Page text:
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Awe is Not Optional



We need awe like we need vitamins, minerals, protein, fats, and carbs. Neglect it and your health may suffer. Skip awe in your everyday life and your effectiveness at work and in your relationships may slip. Get enough and you’ll be more relaxed, curious, and creative. Over the last decades, Awe has been pushed out of daily life by elusive definitions of success that keep people working from waking up until bed and puts kids in practices, tutoring, and other activities to earn their spot in the ever-escalating competition for the best schools that parents hope will lead to the best life for their kids. It doesn’t have to be this way. When I was 10, my dad took me rabbit hunting. Walking into the woods with him was like walking into the mythic past. He carried his father’s 12-gauge shotgun that bore the scars from my grandfather falling on and breaking the stock when he was 12. We chased up some rabbits and he got two, which we cleaned and cooked for dinner. In one afternoon, I went from kiddie cartoons to full immersion into the cycles of life and death, predator and prey, and father to son. We went canoeing a few years later, which was new to both of us. To prep for the unexpected, he capsized us in a set of rapids upstream from our camp without telling me beforehand. After coughing up water and gathering our stuff for what seemed like hours, my understanding of the world expanded once again.

Canoes slowly morphed into bigger boats and houseboats. We had some do or die moments with floods, wind, and mechanical problems along the way, but it was the easy silence between us around fires on the beach and listening to the soft but distinct sounds of unknown things moving just beyond the circle of light that introduced me to inner and outer depths I’m still exploring. We went to church when we were in town, but he only mentioned his faith in God when we were outside in the presence of something bigger that filled him with reverence and grace. I’m sure he didn’t think of these as awe expeditions, but I know what I now call awe is what sustained and enlivened him throughout his life. My early training in where and how to find awe, and how it sustained and enlivened me, led me to ditch college when it didn’t appear to be leading to a life of awe. In pursuit of awe, I moved to Colorado and eventually to NW Washington where vastness and mystery were a little easier to find and communities of like-minded awe seekers more common. Today I’m living in Switzerland and still in hot pursuit of the joy and wonders of awe.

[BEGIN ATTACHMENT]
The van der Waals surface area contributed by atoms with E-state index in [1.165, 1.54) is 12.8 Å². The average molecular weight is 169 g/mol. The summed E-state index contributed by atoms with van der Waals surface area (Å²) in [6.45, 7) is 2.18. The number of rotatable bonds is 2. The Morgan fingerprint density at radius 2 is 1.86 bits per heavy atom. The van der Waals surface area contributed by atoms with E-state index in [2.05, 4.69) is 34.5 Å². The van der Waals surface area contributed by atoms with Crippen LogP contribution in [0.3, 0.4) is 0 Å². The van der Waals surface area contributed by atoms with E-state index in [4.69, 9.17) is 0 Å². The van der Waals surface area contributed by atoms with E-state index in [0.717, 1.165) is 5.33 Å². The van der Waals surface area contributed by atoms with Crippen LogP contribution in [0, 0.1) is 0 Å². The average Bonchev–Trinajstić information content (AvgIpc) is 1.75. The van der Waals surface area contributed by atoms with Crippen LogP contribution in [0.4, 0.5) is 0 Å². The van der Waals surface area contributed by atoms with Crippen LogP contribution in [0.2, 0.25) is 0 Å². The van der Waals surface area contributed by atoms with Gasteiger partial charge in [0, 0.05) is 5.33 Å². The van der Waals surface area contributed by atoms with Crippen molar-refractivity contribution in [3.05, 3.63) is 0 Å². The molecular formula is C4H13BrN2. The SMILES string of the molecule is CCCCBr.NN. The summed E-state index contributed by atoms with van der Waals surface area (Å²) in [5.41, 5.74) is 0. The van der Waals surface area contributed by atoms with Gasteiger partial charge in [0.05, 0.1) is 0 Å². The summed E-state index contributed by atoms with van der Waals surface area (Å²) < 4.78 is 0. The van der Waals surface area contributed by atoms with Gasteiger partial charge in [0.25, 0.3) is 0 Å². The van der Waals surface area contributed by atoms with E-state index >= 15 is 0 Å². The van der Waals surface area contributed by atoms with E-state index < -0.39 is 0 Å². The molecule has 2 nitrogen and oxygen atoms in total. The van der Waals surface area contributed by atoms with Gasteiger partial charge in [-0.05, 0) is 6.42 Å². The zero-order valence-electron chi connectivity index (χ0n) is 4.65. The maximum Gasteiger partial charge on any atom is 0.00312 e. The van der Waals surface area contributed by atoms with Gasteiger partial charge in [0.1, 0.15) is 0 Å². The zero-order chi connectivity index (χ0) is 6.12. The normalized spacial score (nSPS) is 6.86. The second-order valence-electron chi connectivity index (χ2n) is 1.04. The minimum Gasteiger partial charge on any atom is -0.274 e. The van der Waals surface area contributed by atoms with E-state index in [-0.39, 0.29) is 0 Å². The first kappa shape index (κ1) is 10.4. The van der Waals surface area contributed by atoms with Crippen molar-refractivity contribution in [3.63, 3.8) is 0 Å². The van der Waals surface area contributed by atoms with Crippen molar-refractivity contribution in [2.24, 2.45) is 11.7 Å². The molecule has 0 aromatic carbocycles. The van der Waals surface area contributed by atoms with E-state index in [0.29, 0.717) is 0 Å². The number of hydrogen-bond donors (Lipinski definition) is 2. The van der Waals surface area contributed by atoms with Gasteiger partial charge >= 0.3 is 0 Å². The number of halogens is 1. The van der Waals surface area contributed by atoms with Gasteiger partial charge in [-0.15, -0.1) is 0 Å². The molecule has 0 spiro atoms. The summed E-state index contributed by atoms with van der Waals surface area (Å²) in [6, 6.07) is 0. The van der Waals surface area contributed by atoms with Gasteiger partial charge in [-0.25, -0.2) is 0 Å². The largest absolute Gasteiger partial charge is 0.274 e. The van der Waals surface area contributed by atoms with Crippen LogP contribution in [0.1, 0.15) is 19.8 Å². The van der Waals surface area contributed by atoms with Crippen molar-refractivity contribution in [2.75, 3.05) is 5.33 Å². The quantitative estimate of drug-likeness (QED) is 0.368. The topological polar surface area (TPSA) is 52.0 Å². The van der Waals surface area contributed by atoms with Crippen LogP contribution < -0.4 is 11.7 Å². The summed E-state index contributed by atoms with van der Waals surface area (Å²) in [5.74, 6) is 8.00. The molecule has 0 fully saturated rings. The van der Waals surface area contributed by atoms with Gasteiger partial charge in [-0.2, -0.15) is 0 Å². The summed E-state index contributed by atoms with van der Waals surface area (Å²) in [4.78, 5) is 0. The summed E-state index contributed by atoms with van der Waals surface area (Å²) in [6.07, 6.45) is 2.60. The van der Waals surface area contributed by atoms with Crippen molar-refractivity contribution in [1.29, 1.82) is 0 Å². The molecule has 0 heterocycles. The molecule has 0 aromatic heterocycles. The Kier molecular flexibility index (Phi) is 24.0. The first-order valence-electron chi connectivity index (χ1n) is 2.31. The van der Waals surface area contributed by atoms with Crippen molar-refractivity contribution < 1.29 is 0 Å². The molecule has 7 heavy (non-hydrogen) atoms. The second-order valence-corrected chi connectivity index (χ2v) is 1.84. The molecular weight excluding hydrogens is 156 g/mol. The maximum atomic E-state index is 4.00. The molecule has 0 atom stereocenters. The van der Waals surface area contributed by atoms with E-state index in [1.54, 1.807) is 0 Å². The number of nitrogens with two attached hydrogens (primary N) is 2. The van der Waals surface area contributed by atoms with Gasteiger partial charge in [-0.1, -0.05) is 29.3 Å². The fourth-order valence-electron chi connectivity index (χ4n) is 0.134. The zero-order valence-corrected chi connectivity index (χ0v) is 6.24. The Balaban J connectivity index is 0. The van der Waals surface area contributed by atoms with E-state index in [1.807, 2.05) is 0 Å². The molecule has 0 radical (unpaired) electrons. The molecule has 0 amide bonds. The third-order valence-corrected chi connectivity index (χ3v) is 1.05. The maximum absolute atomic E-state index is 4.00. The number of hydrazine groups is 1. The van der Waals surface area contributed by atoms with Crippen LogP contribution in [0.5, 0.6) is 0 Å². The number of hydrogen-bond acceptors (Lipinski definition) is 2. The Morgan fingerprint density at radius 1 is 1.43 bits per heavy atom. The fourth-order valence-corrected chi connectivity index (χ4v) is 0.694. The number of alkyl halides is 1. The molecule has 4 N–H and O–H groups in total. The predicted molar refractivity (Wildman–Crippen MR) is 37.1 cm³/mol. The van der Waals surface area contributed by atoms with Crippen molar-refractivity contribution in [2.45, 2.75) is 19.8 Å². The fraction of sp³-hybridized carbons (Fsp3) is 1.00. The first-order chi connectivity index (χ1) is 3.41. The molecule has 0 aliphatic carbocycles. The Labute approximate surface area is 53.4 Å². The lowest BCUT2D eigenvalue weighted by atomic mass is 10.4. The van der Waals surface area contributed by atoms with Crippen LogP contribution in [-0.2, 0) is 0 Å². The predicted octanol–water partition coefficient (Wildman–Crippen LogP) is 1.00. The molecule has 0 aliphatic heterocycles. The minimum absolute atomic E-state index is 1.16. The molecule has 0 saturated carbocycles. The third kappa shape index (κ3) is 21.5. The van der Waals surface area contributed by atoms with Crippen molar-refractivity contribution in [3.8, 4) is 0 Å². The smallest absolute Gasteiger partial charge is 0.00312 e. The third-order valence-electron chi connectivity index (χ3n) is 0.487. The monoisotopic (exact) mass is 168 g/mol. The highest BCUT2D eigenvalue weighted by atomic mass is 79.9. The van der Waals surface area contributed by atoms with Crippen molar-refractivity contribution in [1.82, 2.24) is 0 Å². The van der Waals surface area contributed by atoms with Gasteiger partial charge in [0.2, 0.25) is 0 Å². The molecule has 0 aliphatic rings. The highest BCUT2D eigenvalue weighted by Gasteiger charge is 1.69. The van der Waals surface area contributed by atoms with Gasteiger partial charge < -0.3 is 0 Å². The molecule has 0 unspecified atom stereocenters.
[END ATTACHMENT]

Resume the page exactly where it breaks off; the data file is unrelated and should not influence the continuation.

Seeking and living a life of awe has convinced me that weaving awe into everyday life is one of the strongest and simplest antidotes to the over-stressed, over-achieving, and under-satisfying daily lives many of us live. To bring that medicine to others, I’ve combined decades of experience with new language, tools, and insights from Dacher Keltner’s book, Awe, The New Science of Everyday Wonder and How It Can Transform Your Life and other studies of awe to create Reclaiming Awe in Everyday Life, a three-day retreat near Missoula, Montana from June 22-25, 2023. In gratitude and honor of readers of my blog. I'm offering a $500 discount to you and anyone you know who might be interested. This offer will be valid for registrations received with a $500 deposit by May 1.

Au Revoir for now! Steve Hindman

steve@stevehindmancoach.com +41 (0)79 796 08 97 WhatsApp +1 (360) 303-0473 Expand Your Experience!

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